2018-12-31

It seems appropriate to build a Power BI calendar on New Year’s eve ready to plan 2019. So this post walks through the steps of building a calendar in Power BI desktop using DAX. The aim is to have a calendar that has columns for all the variations you quickly want from a date, for example, the day name, the month name and even the quarter based on week number. You need a calendar table if you want to do any date-based calculations such as SAMEPERIODLASTTEAR.

Simple Calendar

Step 1: From the Modelling ribbon tab select New table.

Step 2: Calendars can be created using two different functions. CALENDAR requires two parameters, a start date and an end date and it will create a single column calendar with a row for every day. AUTOCALENDAR looks at your existing date columns and creates a calendar that goes from the minimum date to the maximum date, this can be expanded to always start and finish on financial year dates with an optional parameter of the end of year month number.

For this post, we are going to create a 10-year calendar starting in 2015 and ending at the end of 2025. So enter the following formula:

Calendar = CALENDAR(DATE(2015,1,1),DATE(2025,12,31))

Simple calendar formula

Step 3: This only creates a single column calendar so I’m going to expand the table by using ADDCOLUMNS function and using variables to layout the DAX a little better. Quick hint, to add a line break in a DAX formula press Shift+Return.

The first step is to introduce a variable and the concept of return. A variable is a named store for some data, in this case, a variable called cal1 contains a calendar table. The return command sends back as the result the variable that you specify. Change your formula to the following:

Calendar = 
    // Simple Calendar
    var cal1 = CALENDAR(DATE(2015,1,1),DATE(2025,12,31))

Return
    cal1

This creates a table exactly the same as step 1 except its now ready to expand to more columns. The line starting with // is a comment.

Step 4: Before the return add a new line that creates a new variable cal2 that uses ADDCOLUMNS. The first parameter is the table to add columns too. Following this are pairs of parameters giving column name and the formula. So as a quick example add the following line and change the return to cal2:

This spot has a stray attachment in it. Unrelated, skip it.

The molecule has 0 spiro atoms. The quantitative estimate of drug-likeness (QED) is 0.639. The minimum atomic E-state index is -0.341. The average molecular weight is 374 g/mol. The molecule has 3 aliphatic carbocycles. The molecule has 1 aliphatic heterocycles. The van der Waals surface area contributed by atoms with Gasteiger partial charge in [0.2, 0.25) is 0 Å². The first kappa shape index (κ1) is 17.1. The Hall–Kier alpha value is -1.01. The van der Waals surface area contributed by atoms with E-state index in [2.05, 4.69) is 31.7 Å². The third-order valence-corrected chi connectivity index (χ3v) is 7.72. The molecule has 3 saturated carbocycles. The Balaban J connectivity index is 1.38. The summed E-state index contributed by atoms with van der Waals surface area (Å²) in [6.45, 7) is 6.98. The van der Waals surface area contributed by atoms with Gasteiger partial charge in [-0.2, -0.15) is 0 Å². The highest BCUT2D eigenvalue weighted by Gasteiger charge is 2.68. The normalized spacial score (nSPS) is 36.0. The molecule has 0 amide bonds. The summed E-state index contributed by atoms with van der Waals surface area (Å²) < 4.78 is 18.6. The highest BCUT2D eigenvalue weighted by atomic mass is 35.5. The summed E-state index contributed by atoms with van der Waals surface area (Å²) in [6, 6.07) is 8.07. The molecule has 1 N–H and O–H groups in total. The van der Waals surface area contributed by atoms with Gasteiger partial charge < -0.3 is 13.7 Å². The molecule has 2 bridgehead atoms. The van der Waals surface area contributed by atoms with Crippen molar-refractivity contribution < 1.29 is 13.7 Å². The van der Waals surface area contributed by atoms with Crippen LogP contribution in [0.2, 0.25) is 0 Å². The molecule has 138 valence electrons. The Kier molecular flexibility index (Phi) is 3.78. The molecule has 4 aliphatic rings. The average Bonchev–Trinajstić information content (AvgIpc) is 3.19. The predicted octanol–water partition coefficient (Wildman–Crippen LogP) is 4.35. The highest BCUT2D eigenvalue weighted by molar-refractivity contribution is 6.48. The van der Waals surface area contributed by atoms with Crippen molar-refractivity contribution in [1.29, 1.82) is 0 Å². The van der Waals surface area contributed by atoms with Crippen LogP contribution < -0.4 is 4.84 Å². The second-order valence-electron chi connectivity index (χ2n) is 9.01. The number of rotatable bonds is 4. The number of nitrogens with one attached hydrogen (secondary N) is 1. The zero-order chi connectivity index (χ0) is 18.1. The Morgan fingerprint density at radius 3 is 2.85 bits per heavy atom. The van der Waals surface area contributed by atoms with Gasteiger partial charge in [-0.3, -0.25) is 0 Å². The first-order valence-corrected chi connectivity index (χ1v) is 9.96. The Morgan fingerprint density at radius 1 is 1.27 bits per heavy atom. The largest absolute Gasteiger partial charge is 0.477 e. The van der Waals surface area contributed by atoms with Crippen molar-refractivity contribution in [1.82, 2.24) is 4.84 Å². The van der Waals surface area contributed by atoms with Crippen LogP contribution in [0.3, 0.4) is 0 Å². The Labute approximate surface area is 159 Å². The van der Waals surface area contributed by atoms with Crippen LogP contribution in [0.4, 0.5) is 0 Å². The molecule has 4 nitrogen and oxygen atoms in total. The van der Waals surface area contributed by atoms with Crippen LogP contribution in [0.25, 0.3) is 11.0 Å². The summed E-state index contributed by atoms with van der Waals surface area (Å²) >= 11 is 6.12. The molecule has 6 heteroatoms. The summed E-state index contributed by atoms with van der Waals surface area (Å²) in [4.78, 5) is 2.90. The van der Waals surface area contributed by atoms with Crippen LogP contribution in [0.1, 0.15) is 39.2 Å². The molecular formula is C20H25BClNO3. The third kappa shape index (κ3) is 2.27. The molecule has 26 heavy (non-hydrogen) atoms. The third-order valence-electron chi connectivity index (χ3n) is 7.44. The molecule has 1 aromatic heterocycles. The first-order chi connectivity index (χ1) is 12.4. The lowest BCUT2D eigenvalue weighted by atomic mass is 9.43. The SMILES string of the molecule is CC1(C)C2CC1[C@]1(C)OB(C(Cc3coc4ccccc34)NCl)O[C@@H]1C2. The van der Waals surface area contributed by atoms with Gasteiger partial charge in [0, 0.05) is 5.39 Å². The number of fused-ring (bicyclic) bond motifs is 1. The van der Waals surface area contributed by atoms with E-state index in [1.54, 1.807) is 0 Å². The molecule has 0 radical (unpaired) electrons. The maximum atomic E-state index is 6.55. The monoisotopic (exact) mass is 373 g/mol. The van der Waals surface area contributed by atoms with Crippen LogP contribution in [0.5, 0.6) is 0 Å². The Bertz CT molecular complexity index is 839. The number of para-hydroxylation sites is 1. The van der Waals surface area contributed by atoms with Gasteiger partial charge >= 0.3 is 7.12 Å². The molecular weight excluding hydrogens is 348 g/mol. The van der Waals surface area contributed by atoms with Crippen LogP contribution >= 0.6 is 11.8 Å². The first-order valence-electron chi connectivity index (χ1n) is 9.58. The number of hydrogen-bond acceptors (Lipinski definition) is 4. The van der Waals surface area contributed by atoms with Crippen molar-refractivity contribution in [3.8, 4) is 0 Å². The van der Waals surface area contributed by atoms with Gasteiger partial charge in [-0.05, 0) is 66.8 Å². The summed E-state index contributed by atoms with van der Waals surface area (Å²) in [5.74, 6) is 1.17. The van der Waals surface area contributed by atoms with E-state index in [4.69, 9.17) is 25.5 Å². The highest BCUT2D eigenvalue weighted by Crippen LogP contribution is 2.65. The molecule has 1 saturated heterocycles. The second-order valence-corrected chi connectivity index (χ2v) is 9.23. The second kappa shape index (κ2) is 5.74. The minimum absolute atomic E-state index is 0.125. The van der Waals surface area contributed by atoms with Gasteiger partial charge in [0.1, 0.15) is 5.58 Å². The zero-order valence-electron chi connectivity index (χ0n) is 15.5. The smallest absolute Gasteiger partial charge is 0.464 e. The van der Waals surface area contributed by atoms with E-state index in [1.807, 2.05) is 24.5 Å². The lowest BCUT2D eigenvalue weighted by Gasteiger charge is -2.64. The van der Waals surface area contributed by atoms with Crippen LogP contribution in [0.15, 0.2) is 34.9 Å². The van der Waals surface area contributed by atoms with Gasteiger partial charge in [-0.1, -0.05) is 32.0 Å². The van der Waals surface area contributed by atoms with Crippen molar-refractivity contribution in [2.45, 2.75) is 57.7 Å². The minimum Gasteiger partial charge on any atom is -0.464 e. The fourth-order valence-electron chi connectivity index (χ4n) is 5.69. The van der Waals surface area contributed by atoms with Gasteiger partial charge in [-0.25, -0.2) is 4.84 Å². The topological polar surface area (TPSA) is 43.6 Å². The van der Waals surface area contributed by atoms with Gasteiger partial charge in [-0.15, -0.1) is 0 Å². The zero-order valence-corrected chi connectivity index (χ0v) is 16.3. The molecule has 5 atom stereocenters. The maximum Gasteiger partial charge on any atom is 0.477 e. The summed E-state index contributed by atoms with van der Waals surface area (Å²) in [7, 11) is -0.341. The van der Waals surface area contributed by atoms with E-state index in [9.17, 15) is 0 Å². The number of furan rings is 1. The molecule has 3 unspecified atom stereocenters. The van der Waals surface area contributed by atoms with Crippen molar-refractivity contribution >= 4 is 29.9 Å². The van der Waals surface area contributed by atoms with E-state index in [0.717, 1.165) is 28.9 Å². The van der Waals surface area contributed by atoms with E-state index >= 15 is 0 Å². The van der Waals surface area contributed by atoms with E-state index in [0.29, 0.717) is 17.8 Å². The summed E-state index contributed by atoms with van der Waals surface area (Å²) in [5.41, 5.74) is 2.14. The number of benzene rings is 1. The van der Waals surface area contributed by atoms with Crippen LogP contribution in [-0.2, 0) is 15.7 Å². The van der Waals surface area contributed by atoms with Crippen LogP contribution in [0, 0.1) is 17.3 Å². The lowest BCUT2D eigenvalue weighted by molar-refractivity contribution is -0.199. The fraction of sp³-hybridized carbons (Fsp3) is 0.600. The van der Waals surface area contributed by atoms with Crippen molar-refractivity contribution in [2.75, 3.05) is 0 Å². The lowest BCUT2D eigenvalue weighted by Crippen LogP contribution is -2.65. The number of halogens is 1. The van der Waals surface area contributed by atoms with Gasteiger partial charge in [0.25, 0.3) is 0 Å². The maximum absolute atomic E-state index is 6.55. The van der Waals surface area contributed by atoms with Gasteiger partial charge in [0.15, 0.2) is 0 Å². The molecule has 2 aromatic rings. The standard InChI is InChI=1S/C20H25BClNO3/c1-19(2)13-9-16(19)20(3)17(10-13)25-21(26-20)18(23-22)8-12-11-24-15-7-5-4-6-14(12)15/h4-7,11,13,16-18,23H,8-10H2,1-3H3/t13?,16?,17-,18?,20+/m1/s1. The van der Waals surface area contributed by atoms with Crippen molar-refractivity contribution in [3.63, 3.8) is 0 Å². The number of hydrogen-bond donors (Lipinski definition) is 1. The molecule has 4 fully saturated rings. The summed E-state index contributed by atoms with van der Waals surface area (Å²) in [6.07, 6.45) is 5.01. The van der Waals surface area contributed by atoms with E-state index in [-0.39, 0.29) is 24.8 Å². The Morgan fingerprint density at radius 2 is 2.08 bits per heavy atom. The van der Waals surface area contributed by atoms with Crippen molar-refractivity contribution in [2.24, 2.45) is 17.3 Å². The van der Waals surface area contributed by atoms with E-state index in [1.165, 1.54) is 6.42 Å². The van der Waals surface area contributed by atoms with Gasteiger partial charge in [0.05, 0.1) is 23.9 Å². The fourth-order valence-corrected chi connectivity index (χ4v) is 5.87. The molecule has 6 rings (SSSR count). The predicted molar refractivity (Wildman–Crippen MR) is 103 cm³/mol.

// Add Columns
    var cal2 = ADDCOLUMNS(cal1,
        "Year" , YEAR([Date])
    )

Your result should now look like:

Calendar with Year column

Step 5: Add more pairs of parameters to the above formula to expand your calendar with more columns:

Calendar = 
    // Simple Calendar
    var cal1 = CALENDAR(DATE(2015,1,1),DATE(2025,12,31))
    // Add Columns
    var cal2 = ADDCOLUMNS(cal1,
        "Year" , YEAR([Date]) ,
        "Month" , FORMAT([Date] , "MMMM") ,
        "MonthNo" , MONTH([Date]) ,
        "WeekNo" , WEEKNUM([Date]) ,
        "DayText" , FORMAT([Date],"DDDD")
    )
Return
    cal2

Adding more columns to the calendar

Step 6: All of the above columns can only be based off the Date column which was in cal1. If you wanted to add a column based on another calculated column you need start a new variable based of the previous one and then you have all the columns returned in cal2.

So a simple example would be to add a column based off the DayText column that contains Weekend and Workday in the right rows.

    var cal3 = ADDCOLUMNS(cal2,
        "DayType" , IF(OR([DayText]="Saturday",[DayText]="Sunday"),"Weekend","Weekday") 
    )

Remember to change the return to return cal3.

Final calendar formula

Conclusion

The above calendar is based off a calendar year and assumes only weeks, months and quarters are required. Building a 445 calendar based on a fiscal year ending on a different month to December takes more work but is possible. Before complex calculations are done to create the unique calendar you should as the question “does a calendar already exist that we could make use of?”

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About the author 

Laura Graham-Brown

SharePoint Trainer, Consultant and Agony Aunt

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